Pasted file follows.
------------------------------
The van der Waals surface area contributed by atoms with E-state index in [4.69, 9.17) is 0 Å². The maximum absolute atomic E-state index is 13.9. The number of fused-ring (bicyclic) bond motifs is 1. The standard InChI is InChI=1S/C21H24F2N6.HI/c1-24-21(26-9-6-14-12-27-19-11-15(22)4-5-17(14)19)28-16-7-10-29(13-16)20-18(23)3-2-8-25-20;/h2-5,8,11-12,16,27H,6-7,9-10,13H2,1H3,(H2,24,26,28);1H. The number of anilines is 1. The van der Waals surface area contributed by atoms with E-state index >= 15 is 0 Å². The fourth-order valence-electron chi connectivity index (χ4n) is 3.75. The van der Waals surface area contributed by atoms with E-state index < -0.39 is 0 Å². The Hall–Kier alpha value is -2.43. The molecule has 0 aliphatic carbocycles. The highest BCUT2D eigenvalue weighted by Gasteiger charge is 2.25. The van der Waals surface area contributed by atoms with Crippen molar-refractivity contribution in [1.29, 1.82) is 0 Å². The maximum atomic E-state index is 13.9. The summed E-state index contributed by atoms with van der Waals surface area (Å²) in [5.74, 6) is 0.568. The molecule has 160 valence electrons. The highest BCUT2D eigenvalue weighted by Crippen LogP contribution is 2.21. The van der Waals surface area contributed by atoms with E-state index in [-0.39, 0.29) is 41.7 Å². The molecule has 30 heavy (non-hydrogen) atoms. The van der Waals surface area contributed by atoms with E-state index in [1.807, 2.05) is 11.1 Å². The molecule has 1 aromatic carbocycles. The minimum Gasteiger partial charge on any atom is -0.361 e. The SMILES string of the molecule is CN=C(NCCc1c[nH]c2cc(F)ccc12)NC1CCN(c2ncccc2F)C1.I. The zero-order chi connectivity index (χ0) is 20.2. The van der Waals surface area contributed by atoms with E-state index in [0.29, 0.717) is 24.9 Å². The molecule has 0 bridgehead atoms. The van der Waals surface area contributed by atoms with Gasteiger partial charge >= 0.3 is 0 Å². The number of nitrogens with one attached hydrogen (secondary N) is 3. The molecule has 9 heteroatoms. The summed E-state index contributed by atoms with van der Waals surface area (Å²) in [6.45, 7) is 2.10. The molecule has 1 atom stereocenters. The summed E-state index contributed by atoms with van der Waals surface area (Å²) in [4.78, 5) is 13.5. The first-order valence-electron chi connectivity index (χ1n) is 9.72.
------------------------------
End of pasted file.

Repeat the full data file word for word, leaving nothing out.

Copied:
The van der Waals surface area contributed by atoms with E-state index in [4.69, 9.17) is 0 Å². The maximum absolute atomic E-state index is 13.9. The number of fused-ring (bicyclic) bond motifs is 1. The standard InChI is InChI=1S/C21H24F2N6.HI/c1-24-21(26-9-6-14-12-27-19-11-15(22)4-5-17(14)19)28-16-7-10-29(13-16)20-18(23)3-2-8-25-20;/h2-5,8,11-12,16,27H,6-7,9-10,13H2,1H3,(H2,24,26,28);1H. The number of anilines is 1. The van der Waals surface area contributed by atoms with E-state index >= 15 is 0 Å². The fourth-order valence-electron chi connectivity index (χ4n) is 3.75. The van der Waals surface area contributed by atoms with E-state index < -0.39 is 0 Å². The Hall–Kier alpha value is -2.43. The molecule has 0 aliphatic carbocycles. The highest BCUT2D eigenvalue weighted by Gasteiger charge is 2.25. The van der Waals surface area contributed by atoms with Crippen molar-refractivity contribution in [1.29, 1.82) is 0 Å². The maximum atomic E-state index is 13.9. The summed E-state index contributed by atoms with van der Waals surface area (Å²) in [5.74, 6) is 0.568. The molecule has 160 valence electrons. The highest BCUT2D eigenvalue weighted by Crippen LogP contribution is 2.21. The van der Waals surface area contributed by atoms with E-state index in [-0.39, 0.29) is 41.7 Å². The molecule has 30 heavy (non-hydrogen) atoms. The van der Waals surface area contributed by atoms with E-state index in [1.807, 2.05) is 11.1 Å². The molecule has 1 aromatic carbocycles. The minimum Gasteiger partial charge on any atom is -0.361 e. The SMILES string of the molecule is CN=C(NCCc1c[nH]c2cc(F)ccc12)NC1CCN(c2ncccc2F)C1.I. The zero-order chi connectivity index (χ0) is 20.2. The van der Waals surface area contributed by atoms with E-state index in [0.29, 0.717) is 24.9 Å². The molecule has 0 bridgehead atoms. The van der Waals surface area contributed by atoms with Gasteiger partial charge >= 0.3 is 0 Å². The number of nitrogens with one attached hydrogen (secondary N) is 3. The molecule has 9 heteroatoms. The summed E-state index contributed by atoms with van der Waals surface area (Å²) in [6.45, 7) is 2.10. The molecule has 1 atom stereocenters. The summed E-state index contributed by atoms with van der Waals surface area (Å²) in [4.78, 5) is 13.5. The first-order valence-electron chi connectivity index (χ1n) is 9.72.